by Sean Martin
SHENZHEN, China – Sunday’s final group at the Asian Amateur will feature two South Koreans with very different backgrounds, but both would create Masters history for their country if they can win.
Chang-won Han shot a third-round 71 Saturday at Mission Hills Golf Club’s World Cup Course and is at 10-under 206, two shots ahead of Northwestern sophomore Eric Chun, who shot 66. Han is the top player on South Korea’s national team and winner of last month’s Nomura Cup, the Asia-Pacific Team Championship.
“I will try to play tomorrow in the way that I have been playing in the past two days,” Han said. “I know it is going to be very tight. I don’t know Eric and I have never played with him, but it is great that we get to play together tomorrow.”
Chun, 19, is the reigning Big Ten champ. He has lived in South Korea only about six years and played virtually no tournament golf in the country; he had to receive a special invitation to this event after uncertainty about his Korean citizenship. Chun’s family moved to Malaysia when he was 4.
He lived there until he was 14, when his family moved to Australia to help him develop his game. He lived in South Korea for his final two years before leaving for college, but didn’t play tournaments there. Instead, he came to the U.S. in the summer of 2007 to play AJGA events, hoping to get noticed by colleges in the U.S.
Chun is a sophomore at Northwestern. He is wearing his college uniform this week, while the other six Koreans in the field, including Han, are wearing national-team uniforms.
“I don’t have a history in Korea, so they don’t know much about me, but they’ve been real supportive and I appreciate that,” Chun said.
Australia’s Jordan Sherratt, who shared the 36-hole lead with Han, shot 74 to drop to third place at 7-under 209. New Zealand’s Thomas Spearman-Burn is in fourth place at 6 under par. He reached 11 under par Saturday to take the individual lead, but played Nos. 14-17 in 5 over, including a triple-bogey on the par-5 16th.
Spearman-Burn took an unplayable lie after his tee shot found thick vegetation, hit his third shot into a water hazard and three-putted.
An Asian Amateur victory by Han or Chun would give South Korea two amateur entrants at the 2010 Masters. Byeong-Hun An won the U.S. Amateur earlier this year.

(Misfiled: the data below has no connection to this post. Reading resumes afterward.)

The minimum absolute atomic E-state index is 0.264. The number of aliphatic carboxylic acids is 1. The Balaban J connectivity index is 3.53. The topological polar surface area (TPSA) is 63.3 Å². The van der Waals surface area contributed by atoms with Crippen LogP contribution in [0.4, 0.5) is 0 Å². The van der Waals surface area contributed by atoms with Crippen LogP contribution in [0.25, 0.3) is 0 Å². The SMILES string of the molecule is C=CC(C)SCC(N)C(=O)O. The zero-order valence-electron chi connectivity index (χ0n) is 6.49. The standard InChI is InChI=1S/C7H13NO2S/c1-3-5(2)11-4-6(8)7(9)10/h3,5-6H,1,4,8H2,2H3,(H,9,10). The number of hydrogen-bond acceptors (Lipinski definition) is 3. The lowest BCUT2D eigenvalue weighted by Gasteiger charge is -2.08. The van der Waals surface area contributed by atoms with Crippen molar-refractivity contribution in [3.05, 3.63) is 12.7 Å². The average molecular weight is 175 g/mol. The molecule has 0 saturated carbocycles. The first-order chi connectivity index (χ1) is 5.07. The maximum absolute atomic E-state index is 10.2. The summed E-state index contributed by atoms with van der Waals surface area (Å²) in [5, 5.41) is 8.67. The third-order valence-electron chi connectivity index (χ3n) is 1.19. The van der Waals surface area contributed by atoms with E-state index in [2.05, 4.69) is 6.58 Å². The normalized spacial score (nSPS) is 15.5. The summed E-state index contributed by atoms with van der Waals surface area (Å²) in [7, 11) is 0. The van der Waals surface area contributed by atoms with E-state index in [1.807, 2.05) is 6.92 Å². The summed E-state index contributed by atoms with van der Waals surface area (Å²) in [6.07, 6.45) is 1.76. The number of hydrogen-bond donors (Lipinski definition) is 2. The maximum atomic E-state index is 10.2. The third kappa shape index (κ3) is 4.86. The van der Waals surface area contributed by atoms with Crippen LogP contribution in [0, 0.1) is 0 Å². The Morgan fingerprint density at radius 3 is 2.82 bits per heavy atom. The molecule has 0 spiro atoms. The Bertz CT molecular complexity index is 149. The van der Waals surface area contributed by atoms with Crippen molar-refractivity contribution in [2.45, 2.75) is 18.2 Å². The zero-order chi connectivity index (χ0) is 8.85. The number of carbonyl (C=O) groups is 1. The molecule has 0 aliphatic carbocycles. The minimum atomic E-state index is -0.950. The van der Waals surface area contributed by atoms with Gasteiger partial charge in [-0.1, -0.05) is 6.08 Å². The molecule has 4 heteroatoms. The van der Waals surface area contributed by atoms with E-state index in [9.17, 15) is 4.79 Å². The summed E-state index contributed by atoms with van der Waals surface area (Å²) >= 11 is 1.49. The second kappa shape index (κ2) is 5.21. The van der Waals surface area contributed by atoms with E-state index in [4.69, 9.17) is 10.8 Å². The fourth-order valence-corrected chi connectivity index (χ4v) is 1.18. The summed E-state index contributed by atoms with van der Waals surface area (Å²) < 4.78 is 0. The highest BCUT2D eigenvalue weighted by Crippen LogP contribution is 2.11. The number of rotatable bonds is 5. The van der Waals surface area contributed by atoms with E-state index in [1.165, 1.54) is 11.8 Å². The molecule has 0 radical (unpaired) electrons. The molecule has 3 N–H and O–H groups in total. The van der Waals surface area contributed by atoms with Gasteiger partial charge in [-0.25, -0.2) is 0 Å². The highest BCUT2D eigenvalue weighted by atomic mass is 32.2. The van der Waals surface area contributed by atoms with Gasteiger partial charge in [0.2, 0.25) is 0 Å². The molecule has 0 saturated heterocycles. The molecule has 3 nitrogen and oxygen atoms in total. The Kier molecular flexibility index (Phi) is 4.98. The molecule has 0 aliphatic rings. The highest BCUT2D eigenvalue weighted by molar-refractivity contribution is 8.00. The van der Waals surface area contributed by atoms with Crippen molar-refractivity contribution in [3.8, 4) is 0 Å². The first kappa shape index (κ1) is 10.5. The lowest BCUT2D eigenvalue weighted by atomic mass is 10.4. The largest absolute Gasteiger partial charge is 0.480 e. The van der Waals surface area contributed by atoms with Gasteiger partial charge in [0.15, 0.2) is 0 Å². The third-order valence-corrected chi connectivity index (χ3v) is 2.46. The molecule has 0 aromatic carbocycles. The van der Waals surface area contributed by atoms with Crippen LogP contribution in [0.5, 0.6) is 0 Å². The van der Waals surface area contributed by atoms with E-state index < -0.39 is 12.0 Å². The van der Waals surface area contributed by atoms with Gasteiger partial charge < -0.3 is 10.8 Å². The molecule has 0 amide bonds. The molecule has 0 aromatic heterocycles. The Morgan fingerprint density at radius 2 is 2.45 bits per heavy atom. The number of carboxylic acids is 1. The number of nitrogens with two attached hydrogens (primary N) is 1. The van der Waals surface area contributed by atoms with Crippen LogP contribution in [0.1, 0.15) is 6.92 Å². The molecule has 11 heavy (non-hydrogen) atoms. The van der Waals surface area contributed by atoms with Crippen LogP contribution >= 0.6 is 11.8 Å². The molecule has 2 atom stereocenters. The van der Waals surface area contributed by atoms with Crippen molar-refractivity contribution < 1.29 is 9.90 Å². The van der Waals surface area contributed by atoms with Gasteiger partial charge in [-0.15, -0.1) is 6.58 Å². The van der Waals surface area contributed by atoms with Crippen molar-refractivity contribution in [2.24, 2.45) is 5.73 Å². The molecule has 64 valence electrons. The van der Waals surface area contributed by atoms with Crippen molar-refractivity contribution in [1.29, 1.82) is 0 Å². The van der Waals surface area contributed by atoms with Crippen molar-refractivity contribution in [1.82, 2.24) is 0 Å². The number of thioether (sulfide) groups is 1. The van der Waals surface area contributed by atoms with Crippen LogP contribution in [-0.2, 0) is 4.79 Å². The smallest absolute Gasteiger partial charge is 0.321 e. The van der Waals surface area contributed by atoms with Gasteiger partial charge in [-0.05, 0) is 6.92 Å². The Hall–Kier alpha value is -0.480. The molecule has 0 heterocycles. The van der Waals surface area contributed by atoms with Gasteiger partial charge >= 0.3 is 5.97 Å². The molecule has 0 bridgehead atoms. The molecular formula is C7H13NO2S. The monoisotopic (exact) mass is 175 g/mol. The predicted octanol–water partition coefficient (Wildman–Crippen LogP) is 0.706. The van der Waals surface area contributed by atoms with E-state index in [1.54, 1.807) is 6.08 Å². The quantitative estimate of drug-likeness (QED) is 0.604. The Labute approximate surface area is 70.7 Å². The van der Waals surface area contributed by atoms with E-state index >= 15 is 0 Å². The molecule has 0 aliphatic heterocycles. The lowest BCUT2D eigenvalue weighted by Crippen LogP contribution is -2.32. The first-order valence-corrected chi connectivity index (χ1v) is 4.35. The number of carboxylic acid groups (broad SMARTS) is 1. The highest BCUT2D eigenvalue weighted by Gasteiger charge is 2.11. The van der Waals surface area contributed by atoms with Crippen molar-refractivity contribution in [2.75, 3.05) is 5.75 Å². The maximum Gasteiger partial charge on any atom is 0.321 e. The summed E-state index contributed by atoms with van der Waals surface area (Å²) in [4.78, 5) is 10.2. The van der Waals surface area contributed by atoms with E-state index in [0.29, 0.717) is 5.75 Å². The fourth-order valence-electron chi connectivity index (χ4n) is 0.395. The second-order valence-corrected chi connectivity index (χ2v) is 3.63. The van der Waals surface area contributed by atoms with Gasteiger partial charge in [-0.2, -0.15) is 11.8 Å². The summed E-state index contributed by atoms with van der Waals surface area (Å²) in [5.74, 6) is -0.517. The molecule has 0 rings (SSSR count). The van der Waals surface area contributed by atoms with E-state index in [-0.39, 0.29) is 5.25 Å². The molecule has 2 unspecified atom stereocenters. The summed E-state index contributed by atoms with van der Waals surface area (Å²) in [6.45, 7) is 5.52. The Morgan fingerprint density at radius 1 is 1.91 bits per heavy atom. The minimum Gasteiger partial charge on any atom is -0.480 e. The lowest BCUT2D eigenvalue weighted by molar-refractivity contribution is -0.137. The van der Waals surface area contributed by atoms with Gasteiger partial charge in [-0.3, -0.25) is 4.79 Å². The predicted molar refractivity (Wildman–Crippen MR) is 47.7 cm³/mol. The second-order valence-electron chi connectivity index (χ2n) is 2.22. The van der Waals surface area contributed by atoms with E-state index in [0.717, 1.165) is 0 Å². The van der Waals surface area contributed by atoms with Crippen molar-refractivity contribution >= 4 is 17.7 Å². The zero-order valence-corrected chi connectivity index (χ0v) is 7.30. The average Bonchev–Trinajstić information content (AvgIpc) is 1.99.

If that scenario were to play out, it would believed to be:
• the first time an Asian country has had multiple amateur entrants in a Masters;
• the first time a country other than the United States has had multiple amateur entrants at the Masters, since the amateur exemption criteria was changed for the last time in 1989.
Chun, 19, and Han, 17, also would boost the number of teenagers in next year’s Masters field to three. British Amateur champ Matteo Manassero, who will be the youngest participant in history, and An, who is the youngest winner of the US. Amateur, are already in. Like Chun, An lives in the U.S., in Bradenton, Fla. He is expected to play at Cal next year.
Chun also would be the second Northwestern amateur to play the Masters in the past five years. Dillon Dougherty played the 2006 event after finishing runner-up at the 2005 U.S. Amateur.
After opening with 74, Chun has played the past 36 holes in 10 under par (68-66).
“I have played better and better as the week has gone on, and that has shown in my scores,” Chun said. “There are plenty of birdies available on this course if you are playing well, and I am going to be aggressive out there tomorrow.”
Though Chun has rebounded from a poor opening round, Han was able to hold on to the lead despite his worst round of the week. Han opened 66-69 but recorded three bogeys Saturday after making just two in his first 36 holes.
He also avoided disaster at the par-5 sixth when his caddie found his ball in thick vegetation after a large group of spectators was unable to locate it.
Chun’s close call came before the tournament even started. He did not find out about the Asian Amateur until six weeks before the event, and secured his Chinese visa only last week.
Because the KGA was unaware of Chun’s Korean citizenship, he is the seventh Korean in the field. Every country, except the host, is limited to six entrants. The tournament already had invited six South Koreans, believing Chun was not a Korean citizen, and added him to the field when his citizenship was confirmed.
ABOUT THE Asia-Pacific Amateur
The Asian-Pacific Amateur (formerly known as the
Asian Amateur) is the first of a series of worldwide
championships put together by a between the Asia
Pacific Golf Confederation (APGC), the Masters
Tournament and The R&A. The event offers the
winner an invitation to the Masters Tournament at
Augusta National Golf Club. The champion and
runner(s)-up earn spots in The Open Qualifying
Series for The Open.
The event has historically moved throughout the
region and has now been held in China (2009, 2013),
Japan (2010), Singapore (2011), Thailand (2012),
Australia (2014) and Hong Kong (2015).
A field, topping out at 120 players, is selected by the
The top two ranked amateur players from
of the APGC member countries plus the four
top ranked players from the host country. If
there is not a sufficient number of players
ranked from that member country, the
country may nominate a player(s) from
country, to be approved by the APGC, to
the two positions eligible from that country.
The remainder of the field will be filled
the next highest ranked players of APGC
member countries, not otherwise qualified.
maximum number of eligible players from
APGC member country (with the exception
the host country) is six. Additional players may
be offered at the event's discretion.
The ninth edition of the event will be held in
New Zealand where it will be staged by Royal
Wellington Golf Club from 26 – 29 October, 2017. It
will be the first time the championship is held in New
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